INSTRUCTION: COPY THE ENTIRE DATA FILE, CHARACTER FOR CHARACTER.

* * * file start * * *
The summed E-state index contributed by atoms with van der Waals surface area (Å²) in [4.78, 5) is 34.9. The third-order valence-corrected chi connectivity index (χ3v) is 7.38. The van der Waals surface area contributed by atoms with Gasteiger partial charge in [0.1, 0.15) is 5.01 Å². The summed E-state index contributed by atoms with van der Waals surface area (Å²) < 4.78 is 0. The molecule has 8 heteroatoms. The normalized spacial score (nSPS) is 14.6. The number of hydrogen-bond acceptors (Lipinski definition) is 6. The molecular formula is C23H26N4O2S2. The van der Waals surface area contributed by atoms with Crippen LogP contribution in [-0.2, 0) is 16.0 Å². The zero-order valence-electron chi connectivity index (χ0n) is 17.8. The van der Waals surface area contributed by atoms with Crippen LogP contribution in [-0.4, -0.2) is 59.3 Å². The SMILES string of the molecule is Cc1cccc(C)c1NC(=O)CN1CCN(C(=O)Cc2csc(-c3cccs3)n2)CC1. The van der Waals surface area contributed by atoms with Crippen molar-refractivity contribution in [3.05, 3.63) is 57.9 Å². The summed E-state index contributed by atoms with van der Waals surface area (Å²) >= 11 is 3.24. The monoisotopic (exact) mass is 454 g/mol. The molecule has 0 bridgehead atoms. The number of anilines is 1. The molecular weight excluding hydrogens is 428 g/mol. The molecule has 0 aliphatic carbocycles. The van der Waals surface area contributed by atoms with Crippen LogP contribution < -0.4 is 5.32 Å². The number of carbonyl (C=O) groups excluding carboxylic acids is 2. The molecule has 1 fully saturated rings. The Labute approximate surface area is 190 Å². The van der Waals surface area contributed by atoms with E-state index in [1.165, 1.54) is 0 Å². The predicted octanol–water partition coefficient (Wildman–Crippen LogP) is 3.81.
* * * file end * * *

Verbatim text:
The summed E-state index contributed by atoms with van der Waals surface area (Å²) in [4.78, 5) is 34.9. The third-order valence-corrected chi connectivity index (χ3v) is 7.38. The van der Waals surface area contributed by atoms with Gasteiger partial charge in [0.1, 0.15) is 5.01 Å². The summed E-state index contributed by atoms with van der Waals surface area (Å²) < 4.78 is 0. The molecule has 8 heteroatoms. The normalized spacial score (nSPS) is 14.6. The number of hydrogen-bond acceptors (Lipinski definition) is 6. The molecular formula is C23H26N4O2S2. The van der Waals surface area contributed by atoms with Crippen LogP contribution in [-0.2, 0) is 16.0 Å². The zero-order valence-electron chi connectivity index (χ0n) is 17.8. The van der Waals surface area contributed by atoms with Crippen LogP contribution in [-0.4, -0.2) is 59.3 Å². The SMILES string of the molecule is Cc1cccc(C)c1NC(=O)CN1CCN(C(=O)Cc2csc(-c3cccs3)n2)CC1. The van der Waals surface area contributed by atoms with Crippen molar-refractivity contribution in [3.05, 3.63) is 57.9 Å². The summed E-state index contributed by atoms with van der Waals surface area (Å²) >= 11 is 3.24. The monoisotopic (exact) mass is 454 g/mol. The molecule has 0 bridgehead atoms. The number of anilines is 1. The molecular weight excluding hydrogens is 428 g/mol. The molecule has 0 aliphatic carbocycles. The van der Waals surface area contributed by atoms with Crippen LogP contribution < -0.4 is 5.32 Å². The number of carbonyl (C=O) groups excluding carboxylic acids is 2. The molecule has 1 fully saturated rings. The Labute approximate surface area is 190 Å². The van der Waals surface area contributed by atoms with E-state index in [1.165, 1.54) is 0 Å². The predicted octanol–water partition coefficient (Wildman–Crippen LogP) is 3.81.